Most surprising was the change in social life, between Jews on the one hand and Ukrainians and Poles on the other, just as there was change within Jewish society, as well, in its classes and class distinctions.
The barriers separating the Jews from the rest of the populace came down. The isolation was uprooted. Closer contact was established with the Ukrainians, and even friendships were formed, at least so it seemed on the surface. Both the Jew and the Ukrainians labored under certain misconceptions. The Jews accepted the Ukrainians as the new masters of the land, while the Ukrainians regarded the Jews as being specially privileged, the pets of the Communist order. In time both groups recognized their error, and their attitude toward the regime became one and the same.
The class distinctions among the Jews relaxed, and people related to each other differently; those who had hardly exchanged greetings were now friends and brothers, a promise of messianic times.
However, this was a passing fancy. In time the same distinctions reappeared and life went on as always. The worst hit were the old time Communists; some of them concealed the fact that they had ever been party members. In town it was believed that the best posts were being given to former Revisionists, since they were not among the disillusioned with Communism.
Life became dull, mundane, uninteresting. The folklore peculiar to each ethnic group vanished. Traditions fell apart. No music was heard in the Jewish quarter, neither sad nor joyous. Political life was non-existent. Trade and commerce passed out of the picture. The stores were closed
Dwon. Most of the people felt perhaps it was wishful thinking that the Soviets were not going to stay and that everything was temporary. Some hoped for the return of Polish rule. But everyone wanted change, even for the worse.
A chapter in itself was the situation of the refugees from Congress Poland, the area acquired by Poland as a result of the Congress of Vienna agreements. The refugees refused to accept Soviet passports and were ready to suffer the consequences, even exile to Siberia. Some families were exiled, among them Hershl Berger's son, Haim Kreindler (the son of the dayyan) and his family, the Hofrichter family, and others. Some, among them Yossl Shmerler, the watch repairman, simply vanished.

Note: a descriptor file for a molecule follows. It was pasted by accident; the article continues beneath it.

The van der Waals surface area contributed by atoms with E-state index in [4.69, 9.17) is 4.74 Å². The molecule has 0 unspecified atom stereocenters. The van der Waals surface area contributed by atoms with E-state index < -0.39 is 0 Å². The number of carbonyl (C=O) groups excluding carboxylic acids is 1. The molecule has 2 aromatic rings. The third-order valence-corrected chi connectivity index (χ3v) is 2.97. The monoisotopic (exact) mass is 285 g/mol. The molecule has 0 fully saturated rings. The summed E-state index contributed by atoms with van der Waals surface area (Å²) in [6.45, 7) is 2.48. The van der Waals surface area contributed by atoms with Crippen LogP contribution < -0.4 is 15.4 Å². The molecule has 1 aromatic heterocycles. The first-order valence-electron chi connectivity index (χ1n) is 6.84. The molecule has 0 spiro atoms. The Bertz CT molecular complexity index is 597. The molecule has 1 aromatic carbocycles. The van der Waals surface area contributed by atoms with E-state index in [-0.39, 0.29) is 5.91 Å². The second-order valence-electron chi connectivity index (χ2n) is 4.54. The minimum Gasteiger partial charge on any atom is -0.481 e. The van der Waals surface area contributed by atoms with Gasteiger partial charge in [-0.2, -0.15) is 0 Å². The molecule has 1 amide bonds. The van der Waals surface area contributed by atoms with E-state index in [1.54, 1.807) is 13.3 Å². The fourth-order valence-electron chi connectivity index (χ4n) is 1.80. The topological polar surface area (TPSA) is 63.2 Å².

At first the Russians tolerated the privately owned workshops. The stores were self-liquidated. The new masters didn't loot, not did they order the businesses to be closed. They bought up all the commodities, legally. In some cases, they came into the establishment, closed the shutters, asked that everything in the place be packed up, paid for it, and bade the owner farewell and see you again. The Jews quickly understood what was happening, and some of them were able to hide some of their stock. The former storekeepers now had to look for work. They formed labor groups and cooperatives, as a means of earning a livelihood. Many Jews went to work on the railroad, and took all kinds of menial jobs.
At first the regulations were not felt, but everyone was fearful about the future. The first transports of deportees to areas deep in Russia included peasants from the surrounding villages, farmers (kulaks), and nationalists. The Jewish community was saddened by the sight of the wagon trains in summer and the sleighs in winter carrying the farmers and their families away. The transports were taken under NKVD guard to the railway station and put into boxcars for the long trip into the Soviet Union. These actions always took place on Friday nights. No one knew if he would find himself in the morning in a bed that was still his own.
Rumors began coming from Stanislawow about deportation of merchants accused of speculation. One group of prominent merchants was sentenced to ten years in exile. Pinia Dolberg received such a sentence. Later a new group of criminals was added former officers and their families. One night Julka Winterfeld was taken away because of her husband, Dr. Alexander Schwarzbard, recruited by the Polish army, had left with his unit for Rumania. Polish families were also exiled: the wife of Mayor Zeidler, the half-witted Romek Stupnicki, and Tuzinkiewicz, Skowronski and Kaczerowski families.
There were no political trials, in those days. The authorities and the NKVD began probing into everyone's political past, class status, family history (whether the family had any of its members residing abroad).
The lists were drawn up. Everything was planned according to order. Political affiliation, nationalistic activities and other such criteria determined each man's fate and his prospects for being exiled. How can we explain the tension and feelings of those days, when each of us wondered whether he would survive the Friday night raids? Each one was careful of what he said to his neighbor or act in any way which might arouse the suspicions of the NKVD. People stopped thinking. Small wonder that people suffered nervous breakdowns and all sorts of psychological complexes. Still, in restricted circles, among friends, some safety valve had to exist; people made fun of the boorish rulers, told anecdotes about them, and derided the crudeness of the kolhoz emissaries, instructors and party commisars sent to teach the community culture and good traits.
Hope for change kept waning. Some short-sighted Jews whispered that, with the help of the Almighty, the Germans would come and deal the foniye (Russian) an overwhelming blow. Unfortunately, that day came. The disaster spared no one. Once the Soviets left, Tlumacz was subjected to calamities which led to its destruction.